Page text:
The best way to help a client dealing with transference is to guide them to see what’s actually happening in the dynamic. Here are two ways to accomplish this.
Educate the client — If you see transference happening, after the immediate emotional charge has dissipated, it’s helpful to share information about transference with the client. Simply knowing that the phenomenon exists and how it works may be enough for the client to learn from the experience rather than allowing it to control them.
Ask the client to keep a journal — If the client journals their experiences of their relationships, they can more easily spot patterns of behavior. For example, if the client sees that they lash out every time someone makes a suggestion for improvement, they will better understand how much of an impact a formative relationship is having throughout their life.
Countertransference, when the therapist transfers feelings to a client or acts out of a formative relationship, can appear in a variety of different ways. Let’s take a look at some examples of how countertransference can show up in the therapist-client relationship.
Excessive disclosure of personal matters — If the therapist “hits it off” with a client, it can be easy for the therapist to view the client as a friend. This may result in the therapist opening up and sharing personal matters that aren’t beneficial to the client’s treatment.
Parent-child dynamic — If the therapist deals with their own attachment issues as a result of sub-optimal childhood caregiver relationships, the behavior of a client may trigger those issues. The therapist may react out of an inner child dynamic, or they may become controlling or harsh if a parental dynamic kicks in.
Harsh reaction to racist or homophobic beliefs — One of the most challenging examples of countertransference is when a client’s harmful beliefs trigger a therapist’s protector dynamic. In this case, rather than seeking to understand where the beliefs are coming from and calmly talking this through with the client, the therapist may lash out.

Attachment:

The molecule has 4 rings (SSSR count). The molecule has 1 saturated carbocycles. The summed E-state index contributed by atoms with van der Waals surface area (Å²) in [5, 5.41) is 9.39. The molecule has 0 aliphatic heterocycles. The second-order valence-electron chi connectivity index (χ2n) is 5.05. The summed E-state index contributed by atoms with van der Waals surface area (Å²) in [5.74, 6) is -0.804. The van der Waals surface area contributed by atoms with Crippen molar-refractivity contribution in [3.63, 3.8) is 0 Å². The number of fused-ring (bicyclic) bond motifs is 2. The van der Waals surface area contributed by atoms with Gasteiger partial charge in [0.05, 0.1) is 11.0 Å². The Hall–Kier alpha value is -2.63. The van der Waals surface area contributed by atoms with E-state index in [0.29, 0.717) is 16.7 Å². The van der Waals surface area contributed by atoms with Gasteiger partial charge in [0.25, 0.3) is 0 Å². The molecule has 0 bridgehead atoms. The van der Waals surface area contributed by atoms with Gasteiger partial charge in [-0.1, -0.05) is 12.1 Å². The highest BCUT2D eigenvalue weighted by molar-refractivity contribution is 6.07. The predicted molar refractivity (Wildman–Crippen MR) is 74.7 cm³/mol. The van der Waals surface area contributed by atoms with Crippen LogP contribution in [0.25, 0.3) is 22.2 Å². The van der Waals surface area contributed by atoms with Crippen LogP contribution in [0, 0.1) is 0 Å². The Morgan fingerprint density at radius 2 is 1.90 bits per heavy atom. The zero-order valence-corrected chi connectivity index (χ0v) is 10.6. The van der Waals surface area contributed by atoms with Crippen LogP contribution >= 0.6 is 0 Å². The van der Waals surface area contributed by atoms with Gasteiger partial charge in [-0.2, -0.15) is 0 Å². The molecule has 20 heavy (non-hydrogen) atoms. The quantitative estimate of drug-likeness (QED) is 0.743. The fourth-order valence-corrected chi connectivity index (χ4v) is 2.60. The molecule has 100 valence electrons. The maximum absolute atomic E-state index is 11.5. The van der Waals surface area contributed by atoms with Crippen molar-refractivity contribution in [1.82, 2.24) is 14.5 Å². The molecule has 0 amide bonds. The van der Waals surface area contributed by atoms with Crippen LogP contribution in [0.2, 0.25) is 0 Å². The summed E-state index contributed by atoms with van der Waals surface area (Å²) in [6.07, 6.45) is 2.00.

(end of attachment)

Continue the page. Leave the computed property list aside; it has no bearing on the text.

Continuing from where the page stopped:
It’s important to note that classic countertransference is not the same as helpful self-disclosure, however. It can be beneficial for clients to know that their therapist has struggled with a similar issue or to see how they deal with a similar situation. The problem comes when the therapist unconsciously reacts to a client, being driven by a harmful dynamic.
Countertransference can significantly damage the therapist-client relationship and can set back treatment. In severe cases, it may introduce new problems that the client must work through with another practitioner.
Lesser types of countertransference are quite common, however. Therapists are only human, and their own formative relationships can continue to have an impact, even if they’ve done deep work to understand and gain skills to deal with the impacts. It’s important for a therapist to identify when countertransference is happening and actively work to mitigate it.
The best way to prevent countertransference is for the therapist to first be aware of how common the phenomenon is. Next, it’s essential for the therapist to be mindful of their own feelings and behaviors. Being attentive to emotions and behaviors and observing the space between stimulus and response will help therapists to choose to act in thoughtful ways rather than automatically reacting or being driven by feelings.
Simply understanding how transference and countertransference work often help both therapists and their clients avoid getting caught up in these dynamics. And mindfulness is a complementary skill that allows both individuals to better understand their own feelings and behaviors. When both the therapist and the client can gain an objective view, they can actually learn from instances where transference or countertransference begin happening and take steps to deal with it effectively.